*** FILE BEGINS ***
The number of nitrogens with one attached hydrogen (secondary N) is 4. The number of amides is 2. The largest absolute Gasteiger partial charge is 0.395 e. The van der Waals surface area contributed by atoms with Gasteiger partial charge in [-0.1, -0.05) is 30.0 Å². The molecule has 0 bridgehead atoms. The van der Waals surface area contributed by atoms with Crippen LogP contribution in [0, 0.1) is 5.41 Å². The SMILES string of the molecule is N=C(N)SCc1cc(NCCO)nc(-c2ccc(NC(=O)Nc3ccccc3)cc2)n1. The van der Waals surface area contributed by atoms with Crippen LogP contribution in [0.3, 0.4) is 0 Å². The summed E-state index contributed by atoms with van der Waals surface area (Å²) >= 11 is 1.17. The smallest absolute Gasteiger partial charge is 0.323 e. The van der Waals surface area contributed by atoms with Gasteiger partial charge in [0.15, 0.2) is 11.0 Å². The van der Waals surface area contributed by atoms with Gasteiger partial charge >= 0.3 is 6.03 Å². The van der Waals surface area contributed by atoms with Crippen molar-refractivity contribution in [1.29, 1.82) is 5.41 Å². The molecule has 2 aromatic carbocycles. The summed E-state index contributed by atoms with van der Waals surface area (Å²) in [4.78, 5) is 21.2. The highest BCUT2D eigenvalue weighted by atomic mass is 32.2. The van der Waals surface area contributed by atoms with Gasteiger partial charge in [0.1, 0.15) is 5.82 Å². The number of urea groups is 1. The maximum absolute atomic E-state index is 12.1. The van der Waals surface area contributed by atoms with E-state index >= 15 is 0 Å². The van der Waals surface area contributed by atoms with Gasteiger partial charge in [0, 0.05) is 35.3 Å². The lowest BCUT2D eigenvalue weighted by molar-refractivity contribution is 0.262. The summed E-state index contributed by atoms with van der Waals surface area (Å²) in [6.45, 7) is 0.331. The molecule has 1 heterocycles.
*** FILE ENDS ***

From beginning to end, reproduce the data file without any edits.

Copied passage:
The number of nitrogens with one attached hydrogen (secondary N) is 4. The number of amides is 2. The largest absolute Gasteiger partial charge is 0.395 e. The van der Waals surface area contributed by atoms with Gasteiger partial charge in [-0.1, -0.05) is 30.0 Å². The molecule has 0 bridgehead atoms. The van der Waals surface area contributed by atoms with Crippen LogP contribution in [0, 0.1) is 5.41 Å². The SMILES string of the molecule is N=C(N)SCc1cc(NCCO)nc(-c2ccc(NC(=O)Nc3ccccc3)cc2)n1. The van der Waals surface area contributed by atoms with Crippen LogP contribution in [0.3, 0.4) is 0 Å². The summed E-state index contributed by atoms with van der Waals surface area (Å²) >= 11 is 1.17. The smallest absolute Gasteiger partial charge is 0.323 e. The van der Waals surface area contributed by atoms with Gasteiger partial charge in [0.15, 0.2) is 11.0 Å². The van der Waals surface area contributed by atoms with Gasteiger partial charge >= 0.3 is 6.03 Å². The van der Waals surface area contributed by atoms with Crippen molar-refractivity contribution in [1.29, 1.82) is 5.41 Å². The molecule has 2 aromatic carbocycles. The summed E-state index contributed by atoms with van der Waals surface area (Å²) in [4.78, 5) is 21.2. The highest BCUT2D eigenvalue weighted by atomic mass is 32.2. The van der Waals surface area contributed by atoms with Gasteiger partial charge in [0.1, 0.15) is 5.82 Å². The number of urea groups is 1. The maximum absolute atomic E-state index is 12.1. The van der Waals surface area contributed by atoms with E-state index >= 15 is 0 Å². The van der Waals surface area contributed by atoms with Gasteiger partial charge in [0, 0.05) is 35.3 Å². The lowest BCUT2D eigenvalue weighted by molar-refractivity contribution is 0.262. The summed E-state index contributed by atoms with van der Waals surface area (Å²) in [6.45, 7) is 0.331. The molecule has 1 heterocycles.